The e-mail came to me last year from a CFS patient named Pamela Wong. It was about the new national CFS public awareness campaign. “Great work on launching the campaign,” I read. “Thank you for all your work on behalf of CFS patients who cannot work on their own behalf. So many people have waited decades for this and we are expecting big things. Please keep up the good work and don’t let our hopes be dashed.”
It was the “don’t let our hopes be dashed” that got me. Because I realized that her fervent wish echoed that of countless other people who are also desperately hoping this campaign will help transform the social, political, media and medical landscape for CFS. Because of the awesome responsibility I, and all my colleagues at the CFIDS Association, feel to make sure this campaign makes a difference. Because funds for the campaign are limited to only $4.5 million, and that’s a pittance to run a national public health campaign that’s supposed to move hearts and change minds.
Today, several months after that e-mail arrived, I can tell you how many times the PSA has aired so far, and which stations in which cities have aired it. I can tell you approximately how many stories have appeared in newspaper, broadcast or online media outlets. I can tell you how many people have downloaded the patient brochure and the CFS toolkit. And I can tell you how many times the print ads have appeared and how many millions of “media impressions” that translates into so far. And those barometers of success are important. In fact, some of these statistics can be found in this issue of the CFIDSLink, and they’re incredibly encouraging.
As an experienced communications professional, I know it will be months, even years, before we can really fully assess the results of a campaign that hasn’t reached the halfway mark yet. But with Pamela’s plaintive “don’t let our hopes be dashed” still fresh in my mind, I have looked for early feedback from the people—CFS patients and the friends, family, co-workers and medical professionals who care for them—who can give me the barometer that really matters most. Let me share just one of many stories that I hope will be a harbinger of things to come.
The voice on the phone was faint, and I could tell she was close to tears, struggling to keep her composure. When the call started, she was a stranger to me, but as so often happens when I talk with patients, she was a stranger no longer when the call ended 30 minutes later. Her name was Sandra Francis, and she had something to say.
“I’ve had this terrible illness for 18 years. I tried to work for the first few years after I got sick, but finally had to take disability. I tried so hard to stay positive in those early years, and people at church would always tell me what a great attitude I had. But CFS has lasted so long and taken so much from me.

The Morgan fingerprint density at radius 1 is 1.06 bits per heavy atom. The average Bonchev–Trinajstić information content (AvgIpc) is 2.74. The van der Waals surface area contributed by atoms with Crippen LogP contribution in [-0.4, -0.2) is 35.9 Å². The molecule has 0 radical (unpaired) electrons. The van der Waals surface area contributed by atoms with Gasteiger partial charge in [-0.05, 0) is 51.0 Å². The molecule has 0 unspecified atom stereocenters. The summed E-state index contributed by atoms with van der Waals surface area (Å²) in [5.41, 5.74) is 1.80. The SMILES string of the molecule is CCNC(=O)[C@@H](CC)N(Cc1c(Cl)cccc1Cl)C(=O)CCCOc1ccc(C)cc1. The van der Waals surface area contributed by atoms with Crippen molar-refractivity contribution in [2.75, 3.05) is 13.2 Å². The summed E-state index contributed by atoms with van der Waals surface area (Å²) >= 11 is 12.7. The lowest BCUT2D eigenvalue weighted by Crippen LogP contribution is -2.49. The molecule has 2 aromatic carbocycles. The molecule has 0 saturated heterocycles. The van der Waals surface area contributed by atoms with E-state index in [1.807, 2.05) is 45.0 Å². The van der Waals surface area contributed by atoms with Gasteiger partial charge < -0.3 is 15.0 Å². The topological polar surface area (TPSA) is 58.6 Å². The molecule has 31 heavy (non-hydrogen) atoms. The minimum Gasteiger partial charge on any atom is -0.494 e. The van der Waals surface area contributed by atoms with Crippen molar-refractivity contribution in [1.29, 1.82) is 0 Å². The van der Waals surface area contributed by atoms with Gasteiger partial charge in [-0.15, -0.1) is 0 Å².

“I have six siblings, and five of them won’t have anything to do with me anymore because they think it’s all in my head, or that I could do more if I only wanted to or tried harder. My 21-year-old daughter doesn’t want me to talk about being sick. She’s sick of me being sick. And she’s angry. I’ll tell her about fun things we did when she was a little girl, but she says she can’t remember a time when I wasn’t ill.
“And then a few months ago I got a letter from someone who’s been my best friend for the last 28 years telling me she couldn’t come to see me anymore because it upsets her too much. My husband was afraid to show me the letter.
“So when last night while we were watching TV we saw the new PSA on chronic fatigue syndrome, I was so excited! I just can’t tell you what it was like to see this on TV—it was on in Erie, Pennsylvania—and realize that people who know me were seeing it at the same time. You just don’t know what it means to me. Thank you, thank you, thank you.”
Every week I hear from people who want to share their reaction to seeing the TV PSA, hearing one of the radio PSAs, seeing an incredible news story on TV that validates the illness, reading an article in their hometown paper about how CFS has devastated lives, visiting the traveling photo exhibit and seeing their own story reflected in the stories of others, or reading the campaign brochures.
I also hear from people who are still waiting for the PSAs to be played on their hometown stations, or for their local paper to run a story about CFS. And I hear from patients who wish the print ad or the PSA focused on a different aspect of CFS, or who are frustrated by a sentence or phrase in one of the media stories they read.
I know patience is a hard virtue to conjure up after waiting so long for things to change, but hang on! The campaign is still unfolding, and the CFIDS Association is working hard to make sure our collective hopes for this historic campaign aren’t dashed. One campaign won’t magically transform how CFS is regarded on Capitol Hill, in your doctor’s office, and in the hearts and minds of your family and colleagues, but it can—and will—make a real difference. Together, we can make it happen.